Tag Archives: Opera

The age-old Opera-staging debate

Sitting in the Garter Inn, Falstaff taps at his typewriter and puffs on his fag under the gaze of a portrait of the king – George VI rather than Henry IV – and we know at once where we are: Not in 15th-Century Windsor – that is to say, where Verdi, like Shakespeare, set his work – but in a 21st-Century opera house, where the first rule is that a production should ignore the work as written.

That’s the opening of a piece in The Guardian by Geoffrey Wheatcroft which has generated quite a few comments from readers and also a rebuttal piece by Charlotte Higgins in the same edition of the paper. Ms Higgins, whose piece also spawned a high level of comments, has this to say, in part:

Wheatcroft quotes Clive James’s apercu that “directing opera is what Germans do nowadays instead of invading Poland” – implying that such directorial interventions in opera are inherently violent and destructive. Far from it, I would argue.

Within our own group, I think we’d all agree that Ron and Bernard neatly represent the opposing camps in this debate. For myself, I’m somewhere in the middle: once a production is convincing and involving, I’m happy, whether the staging be traditional or boundary-stretching, so (in my opinion) Turandot in Dresden was excellent; Faust in Munich was idiotic.

What about you guys? Any strong opinions one way or the other apart from Ron and Bernard?

Met Opera putting audio and video online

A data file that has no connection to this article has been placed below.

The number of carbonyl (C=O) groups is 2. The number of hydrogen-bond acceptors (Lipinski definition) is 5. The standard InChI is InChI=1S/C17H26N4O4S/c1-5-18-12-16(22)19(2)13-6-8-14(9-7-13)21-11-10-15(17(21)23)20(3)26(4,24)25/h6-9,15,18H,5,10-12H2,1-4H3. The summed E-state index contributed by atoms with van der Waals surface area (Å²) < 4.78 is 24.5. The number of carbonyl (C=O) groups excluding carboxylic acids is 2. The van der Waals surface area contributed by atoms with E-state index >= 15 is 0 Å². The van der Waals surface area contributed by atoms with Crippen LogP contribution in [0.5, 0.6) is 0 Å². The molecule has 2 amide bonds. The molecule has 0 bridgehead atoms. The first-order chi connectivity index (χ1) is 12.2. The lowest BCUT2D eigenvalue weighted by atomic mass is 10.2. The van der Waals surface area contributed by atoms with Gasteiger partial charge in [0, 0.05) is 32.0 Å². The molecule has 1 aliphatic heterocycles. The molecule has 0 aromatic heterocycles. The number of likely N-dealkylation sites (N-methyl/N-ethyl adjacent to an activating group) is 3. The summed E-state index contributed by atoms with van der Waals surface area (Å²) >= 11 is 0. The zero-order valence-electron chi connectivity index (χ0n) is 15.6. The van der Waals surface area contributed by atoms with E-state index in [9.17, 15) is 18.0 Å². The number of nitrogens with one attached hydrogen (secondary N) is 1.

The Metropolitan Opera plans to introduce an online service providing video and audio recordings of its operas. The service, Met Player, is scheduled to begin on Oct. 22. It will allow users to hear 120 audio recordings and watch 50 full-length operas collected from the Met’s archives, with more to be added in subsequent months. For a monthly subscription fee of $14.99 or an annual cost of $149.99, users will have access to the entire service. Individual videos and audio recordings can also be streamed for small fees. A preview of the service is available at metplayer.org/preview.

I’ve tested the preview and it looks pretty amazing, especially full-screen. You’ll need to install MetPlayer first, but this shouldn’t cause any headaches. I did find that it was happier with the Firefox browser than with Safari, which is the standard for the Mac. The actual preview consists of a six-minute video showing bits from several Met productions (some with the most amazing staging — watch out for Tan Dun’s The First Emperor!).